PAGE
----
Film Review: ‘Cars 3’ is a Satisfying Passing of the Torch


Check out our film review of Disney’s ‘Cars 3’ below!

Review by Chloe Palka

The first Cars movie was essentially about a hotshot athlete learning humility on Route 66. The second threw James Bond spy thriller elements into the mix. Cars 3 – which hits theaters today – is something else entirely. This is the first installment that can actually hold a candle (or should we say a spark plug?) to the emotional resonance of its fellow Pixar films, easily making it the best of the bunch.

The core elements of the past Cars movies are all still here: Owen Wilson’s charismatic Lightning McQueen, Larry the Cable Guy’s endearing hillbilly tow truck Mater, dizzying race sequences, and popular songs about driving. But there’s one big difference – in this movie, Lightning starts losing.

During an opening race montage, we meet Jackson Storm (Armie Hammer), a next-gen high-tech model, who swiftly relegates McQueen to being yesterday’s news. No matter what he tries, Lightning can’t seem to beat Jackson – and after a serious crash (which we saw snippets of in the trailer), he’s sidelined completely. Can he race again? Should he? Despite the odds, McQueen is determined to return to the track – and he gets the chance, thanks to a slick new sponsor, Sterling (Nathan Fillion) and a cheerful trainer, Cruz Ramirez (Cristela Alonzo).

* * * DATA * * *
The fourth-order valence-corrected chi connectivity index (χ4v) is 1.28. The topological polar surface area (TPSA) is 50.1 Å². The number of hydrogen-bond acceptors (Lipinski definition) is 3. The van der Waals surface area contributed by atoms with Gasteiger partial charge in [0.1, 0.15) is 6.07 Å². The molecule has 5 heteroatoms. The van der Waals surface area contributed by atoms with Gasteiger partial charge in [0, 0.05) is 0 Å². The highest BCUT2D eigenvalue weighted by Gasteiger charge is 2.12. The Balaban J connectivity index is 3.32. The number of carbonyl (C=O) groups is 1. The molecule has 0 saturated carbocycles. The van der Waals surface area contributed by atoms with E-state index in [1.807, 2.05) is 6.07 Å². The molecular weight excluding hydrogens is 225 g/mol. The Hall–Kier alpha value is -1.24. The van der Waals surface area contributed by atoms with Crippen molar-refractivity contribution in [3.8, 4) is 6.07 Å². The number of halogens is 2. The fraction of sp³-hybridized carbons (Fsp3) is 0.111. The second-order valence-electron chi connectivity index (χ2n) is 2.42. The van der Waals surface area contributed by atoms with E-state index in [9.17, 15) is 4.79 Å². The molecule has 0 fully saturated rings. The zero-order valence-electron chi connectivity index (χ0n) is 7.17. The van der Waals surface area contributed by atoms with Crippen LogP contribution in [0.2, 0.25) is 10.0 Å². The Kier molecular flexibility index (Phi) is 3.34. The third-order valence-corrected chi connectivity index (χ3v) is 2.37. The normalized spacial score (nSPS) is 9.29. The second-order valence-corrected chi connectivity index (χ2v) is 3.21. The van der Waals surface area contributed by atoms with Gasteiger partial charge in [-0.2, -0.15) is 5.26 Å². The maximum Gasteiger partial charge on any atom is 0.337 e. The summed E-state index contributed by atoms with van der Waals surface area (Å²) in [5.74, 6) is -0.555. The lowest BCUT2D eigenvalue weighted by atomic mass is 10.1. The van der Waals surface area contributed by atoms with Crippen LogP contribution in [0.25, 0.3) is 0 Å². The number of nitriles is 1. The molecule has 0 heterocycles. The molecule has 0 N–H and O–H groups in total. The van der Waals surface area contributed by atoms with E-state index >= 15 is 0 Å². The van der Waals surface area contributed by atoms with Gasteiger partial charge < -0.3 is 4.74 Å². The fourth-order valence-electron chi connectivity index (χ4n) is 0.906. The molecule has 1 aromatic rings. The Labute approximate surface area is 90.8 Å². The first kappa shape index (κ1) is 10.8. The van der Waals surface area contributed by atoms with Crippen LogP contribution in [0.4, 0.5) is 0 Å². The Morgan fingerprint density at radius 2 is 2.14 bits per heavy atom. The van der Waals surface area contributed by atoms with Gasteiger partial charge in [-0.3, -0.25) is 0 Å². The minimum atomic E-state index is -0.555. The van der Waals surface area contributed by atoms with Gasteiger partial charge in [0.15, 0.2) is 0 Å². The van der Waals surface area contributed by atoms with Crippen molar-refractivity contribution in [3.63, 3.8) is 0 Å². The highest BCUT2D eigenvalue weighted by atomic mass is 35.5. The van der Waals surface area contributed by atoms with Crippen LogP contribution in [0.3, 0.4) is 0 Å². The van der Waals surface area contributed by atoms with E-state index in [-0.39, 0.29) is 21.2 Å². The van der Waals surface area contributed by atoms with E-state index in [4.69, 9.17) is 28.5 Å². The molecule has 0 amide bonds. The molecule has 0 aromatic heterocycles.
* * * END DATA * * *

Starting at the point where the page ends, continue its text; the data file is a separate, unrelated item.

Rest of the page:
This premise sets up for a surprisingly impactful tale of glory days, growing old, and passing the torch. Lightning is committed to ending his career on his own terms (“I decide when I’m done”), but he is also forced to acknowledge that he’s not the racer he once was. His journey not only brings delightful new characters like Cruz into play, but also casts renewed importance on old ones – particularly Doc Hudson (Paul Newman), Lightning’s now deceased mentor from the first film. The parallels between Doc and Lightning’s racing careers are clearer than ever, and McQueen’s reflections on his mentor bring emotional moments from Doc’s backstory that were only hinted at before to light.

The result is a satisfying, emotionally resonant story that hits harder than Cars or Cars 2 by far. If that sounds a little heavy, rest assured that there are plenty of funny moments and entertaining set pieces – including an accidental visit to a demolition derby, humorous training montages, and an evening with several older racecars trading war stories. The climax is somewhat (but not entirely) predictable, but still successful. And the lessons are on-point for all ages.


Cars 3 is in theaters today!